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Banter also does a gourmet take on the all-beef hot dog, grilled normally or offered as an encrusted state fair-style corn dog, while other sausage options include a German-style currywurst, and a chichi porcini mushroom sausage. But my favorite and the coolest one the menu is the “Fried Chicken,” a chunky white meat chicken sausage that is cooked sous vide to make it tender and moist, then double dipped and deep fried for a crunchy, hearty breading, just like its namesake dish. This crunchy fried chicken sausage is then topped with braised Southern collard greens, sweet corn mustard and hot sauce, and the result is a crunchy texture and flavor explosion.

But while the sausages are tasty and fun, it is the crazy poutines that are the main event. The owners started to notice the beloved Canadian dish, essentially a nacho-style casserole of French fries smothered in brown gravy and melted cheese curds, sometimes with extra toppings, popping up as a special on more U.S. restaurant menus. But there was no place in the city to get it regularly, so they seized the idea. For research they took a few week-long road trip across Canada, eating poutine at more than 25 different places, and quickly determined that the most important element was the quality and texture of the cheese curd. Residents of Quebec, where the dish is most believed, believe the curds need to be fresh and “squeaky.”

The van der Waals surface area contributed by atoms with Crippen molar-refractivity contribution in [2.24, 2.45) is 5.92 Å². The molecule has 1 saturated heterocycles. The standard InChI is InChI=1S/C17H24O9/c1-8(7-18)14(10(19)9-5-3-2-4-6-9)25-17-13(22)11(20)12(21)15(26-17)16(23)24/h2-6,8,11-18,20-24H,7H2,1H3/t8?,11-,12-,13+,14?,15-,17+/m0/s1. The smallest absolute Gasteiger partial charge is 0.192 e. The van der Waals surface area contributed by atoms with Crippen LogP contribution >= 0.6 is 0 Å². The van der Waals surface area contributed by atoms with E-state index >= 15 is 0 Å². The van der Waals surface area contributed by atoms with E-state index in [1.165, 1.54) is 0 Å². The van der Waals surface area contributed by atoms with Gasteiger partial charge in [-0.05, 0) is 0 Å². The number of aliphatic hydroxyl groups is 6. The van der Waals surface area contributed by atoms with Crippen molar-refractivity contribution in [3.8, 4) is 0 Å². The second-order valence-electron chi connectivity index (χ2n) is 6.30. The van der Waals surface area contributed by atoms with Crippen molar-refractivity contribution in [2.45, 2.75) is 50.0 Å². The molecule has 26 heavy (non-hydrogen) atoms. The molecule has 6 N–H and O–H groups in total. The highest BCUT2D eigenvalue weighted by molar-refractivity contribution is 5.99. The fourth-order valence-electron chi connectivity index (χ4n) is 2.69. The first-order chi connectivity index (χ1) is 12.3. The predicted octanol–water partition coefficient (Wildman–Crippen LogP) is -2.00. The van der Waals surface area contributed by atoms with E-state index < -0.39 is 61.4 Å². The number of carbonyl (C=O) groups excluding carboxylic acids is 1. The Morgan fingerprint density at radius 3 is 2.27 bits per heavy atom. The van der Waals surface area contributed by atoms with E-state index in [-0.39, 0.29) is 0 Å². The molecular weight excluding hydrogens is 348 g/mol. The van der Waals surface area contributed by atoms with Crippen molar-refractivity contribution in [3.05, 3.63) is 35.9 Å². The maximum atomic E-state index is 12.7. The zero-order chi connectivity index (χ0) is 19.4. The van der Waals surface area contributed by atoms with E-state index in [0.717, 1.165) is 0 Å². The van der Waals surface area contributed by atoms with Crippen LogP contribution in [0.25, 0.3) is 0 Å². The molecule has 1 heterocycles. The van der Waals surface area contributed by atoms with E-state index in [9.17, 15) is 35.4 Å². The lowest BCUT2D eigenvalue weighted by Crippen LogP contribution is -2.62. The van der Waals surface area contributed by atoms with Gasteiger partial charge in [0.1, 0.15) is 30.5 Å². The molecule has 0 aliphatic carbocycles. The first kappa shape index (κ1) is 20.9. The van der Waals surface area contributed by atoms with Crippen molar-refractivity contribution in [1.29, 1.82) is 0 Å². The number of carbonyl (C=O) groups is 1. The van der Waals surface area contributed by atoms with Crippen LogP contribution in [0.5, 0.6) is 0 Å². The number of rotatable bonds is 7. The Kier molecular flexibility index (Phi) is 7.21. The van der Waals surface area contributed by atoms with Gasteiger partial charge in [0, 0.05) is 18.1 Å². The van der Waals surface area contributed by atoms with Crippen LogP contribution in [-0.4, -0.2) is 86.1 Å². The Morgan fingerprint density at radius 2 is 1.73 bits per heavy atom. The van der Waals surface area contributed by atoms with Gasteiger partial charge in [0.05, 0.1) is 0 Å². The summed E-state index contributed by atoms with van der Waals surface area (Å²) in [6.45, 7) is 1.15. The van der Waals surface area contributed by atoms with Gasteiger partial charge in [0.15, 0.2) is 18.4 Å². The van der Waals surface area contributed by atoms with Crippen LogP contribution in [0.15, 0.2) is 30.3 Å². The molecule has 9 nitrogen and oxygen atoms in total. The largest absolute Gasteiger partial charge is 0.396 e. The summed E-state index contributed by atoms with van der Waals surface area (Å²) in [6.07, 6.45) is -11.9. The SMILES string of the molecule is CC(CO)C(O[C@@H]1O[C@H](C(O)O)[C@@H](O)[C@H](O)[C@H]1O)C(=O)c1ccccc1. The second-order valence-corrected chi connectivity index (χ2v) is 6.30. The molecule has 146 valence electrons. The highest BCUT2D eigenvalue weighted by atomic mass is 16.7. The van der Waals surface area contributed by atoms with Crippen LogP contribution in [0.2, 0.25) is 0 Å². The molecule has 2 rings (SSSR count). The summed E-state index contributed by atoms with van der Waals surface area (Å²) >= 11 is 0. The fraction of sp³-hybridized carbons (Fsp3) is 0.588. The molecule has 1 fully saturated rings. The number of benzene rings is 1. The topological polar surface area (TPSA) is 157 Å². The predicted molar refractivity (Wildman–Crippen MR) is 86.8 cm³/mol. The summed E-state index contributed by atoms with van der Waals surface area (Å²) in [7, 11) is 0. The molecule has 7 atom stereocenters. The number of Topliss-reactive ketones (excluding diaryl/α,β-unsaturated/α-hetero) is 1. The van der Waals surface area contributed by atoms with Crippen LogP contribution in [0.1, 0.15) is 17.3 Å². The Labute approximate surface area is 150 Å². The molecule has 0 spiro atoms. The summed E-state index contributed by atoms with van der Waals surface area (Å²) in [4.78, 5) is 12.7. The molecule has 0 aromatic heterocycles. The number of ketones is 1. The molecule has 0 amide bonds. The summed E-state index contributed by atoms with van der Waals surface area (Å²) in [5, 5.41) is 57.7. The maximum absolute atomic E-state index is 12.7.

After much trial and error, they found a cheesemaker in upstate New York who met the standard and now supplies all their curds, but from there, imagination runs wild. I tried the “rabbit pot pie” poutine because how could I skip a dish I’ve never seen anyplace else? It was fantastic, and really looks like the inside of a pot pie, lighter gravy studded with fresh crunchy peas and cut chunks of carrot and onion, while the braised rabbit is tender, juicy and wonderful. But like all the poutine offerings here, what really makes them shine is the basics: the cheese curds and the fries, often the weak link that turns many a poutine into a soggy carb-laden mess. Here they're thick cut, but for their size the exteriors are unusually crunchy, and they hold up very well to the onslaught of gravy and toppings.